Trade Show 101
Trade shows are an eCommerce industry standard. The NRF’s Big Show, the IRCE, and Shoptalk are just a few shows that bring retailers and eCommerce partners together to learn about new product offerings, attend breakout sessions on relevant industry trends, and display their products or services. These exhibitions are an excellent way to introduce an offering to your target market, meet with industry partners, and create brand awareness.
Never been to a trade show? Here are a few things to keep in mind:
Trade shows can be a great source of information, but remember to carefully consider the sources and inspect all information for a hidden agenda. Trade show educational content is rarely 100% objective as it's often sponsored by a vendor whose goal is to sell you a product. That doesn't mean that there isn't a great deal you can learn from the educational sessions, but as a retailer it's important to take grand claims with a grain of salt. Cross-check the information across multiple sources and, whenever possible, follow up with other retailers on their experiences or metrics.
Schedule your time wisely. There is a lot to do at a trade show: educational sessions, the trade show floor, face to face meetings, and more. You will get the most from the experience if you come in with a plan of attack. Consider what you want to get from this trade show. Is this a learning opportunity, a vendor hunt, or a networking event? The best experiences tend to be a mix of all three.
When planning the learning elements, review the agenda in advance and assess which educational sessions are most likely to yield objective and relevant information. Schedule the most important sessions first and work the rest of your time around those top items. If you have open time between sessions, don't be afraid to step out of your typical learning tracks and explore something new. You can often get inspiration or new ideas from sources outside of the “usual.” Take the time to explore.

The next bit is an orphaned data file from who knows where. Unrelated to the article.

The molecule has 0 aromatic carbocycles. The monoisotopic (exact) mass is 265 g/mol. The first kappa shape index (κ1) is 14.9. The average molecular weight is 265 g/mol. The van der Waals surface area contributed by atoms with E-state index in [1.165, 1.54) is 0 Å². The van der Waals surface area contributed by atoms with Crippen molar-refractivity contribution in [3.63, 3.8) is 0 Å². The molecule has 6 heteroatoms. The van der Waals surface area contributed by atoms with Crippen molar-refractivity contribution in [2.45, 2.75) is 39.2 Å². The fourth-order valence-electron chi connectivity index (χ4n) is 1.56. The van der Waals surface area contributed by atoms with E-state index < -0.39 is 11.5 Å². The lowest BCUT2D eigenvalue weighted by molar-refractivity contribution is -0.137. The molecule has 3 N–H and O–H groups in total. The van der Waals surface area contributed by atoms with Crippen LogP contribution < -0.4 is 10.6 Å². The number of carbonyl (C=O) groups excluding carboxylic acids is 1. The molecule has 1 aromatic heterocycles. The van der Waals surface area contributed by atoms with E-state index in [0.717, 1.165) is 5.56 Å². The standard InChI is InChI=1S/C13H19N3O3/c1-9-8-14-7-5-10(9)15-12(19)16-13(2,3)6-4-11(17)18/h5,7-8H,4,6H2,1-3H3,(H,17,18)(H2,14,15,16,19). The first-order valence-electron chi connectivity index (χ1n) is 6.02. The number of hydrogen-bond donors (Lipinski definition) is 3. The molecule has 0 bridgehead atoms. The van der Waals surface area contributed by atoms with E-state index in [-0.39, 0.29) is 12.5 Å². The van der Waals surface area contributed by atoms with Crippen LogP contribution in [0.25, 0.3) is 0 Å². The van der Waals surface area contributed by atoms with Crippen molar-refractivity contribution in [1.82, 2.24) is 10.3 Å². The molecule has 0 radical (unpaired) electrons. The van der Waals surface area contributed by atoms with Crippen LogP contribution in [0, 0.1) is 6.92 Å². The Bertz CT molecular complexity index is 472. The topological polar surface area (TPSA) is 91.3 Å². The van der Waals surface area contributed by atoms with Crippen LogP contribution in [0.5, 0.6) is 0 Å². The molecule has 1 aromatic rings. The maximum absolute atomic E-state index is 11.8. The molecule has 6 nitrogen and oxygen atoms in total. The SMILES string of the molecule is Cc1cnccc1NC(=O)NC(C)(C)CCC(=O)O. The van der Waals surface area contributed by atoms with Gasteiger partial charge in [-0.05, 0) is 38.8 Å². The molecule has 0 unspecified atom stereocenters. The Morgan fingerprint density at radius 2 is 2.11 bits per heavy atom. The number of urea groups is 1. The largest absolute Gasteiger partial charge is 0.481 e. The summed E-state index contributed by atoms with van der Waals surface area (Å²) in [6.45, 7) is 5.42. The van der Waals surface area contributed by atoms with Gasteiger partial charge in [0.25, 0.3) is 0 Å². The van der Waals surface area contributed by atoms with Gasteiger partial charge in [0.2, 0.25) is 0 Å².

If you are researching a vendor at a trade show, consider more than just their booth or event. While trade shows can be a good place to get an overview of some of the players in a particular space, it won't be a comprehensive look. A trade shows attracts very specific types of companies, so consider it one way to explore options—but don't make the trade show your only source. Otherwise, you will miss out on many providers who could be exactly what you need.
Remember that you don't need to spend all your time in sessions or on the trade show floor; there's a wealth of information outside of formal channels. Meet up with that vendor you've been talking with and assess them face to face. Schedule time with other retailers and learn directly from each other. This is a great way to learn from others' experiences, and you may be surprised how many people are open to networking. They can give you behind-the-scenes info about a vendor you're considering, or relay pitfalls they’ve experienced on an initiative similar to one you are getting ready to kick off—and you can do the same.
Trade shows have great potential, but it's important you stay in control of your own experience. Make sure that you're getting what you need, when you need it, from the right people. With the right approach and mindset, trade shows can be an invaluable resource.
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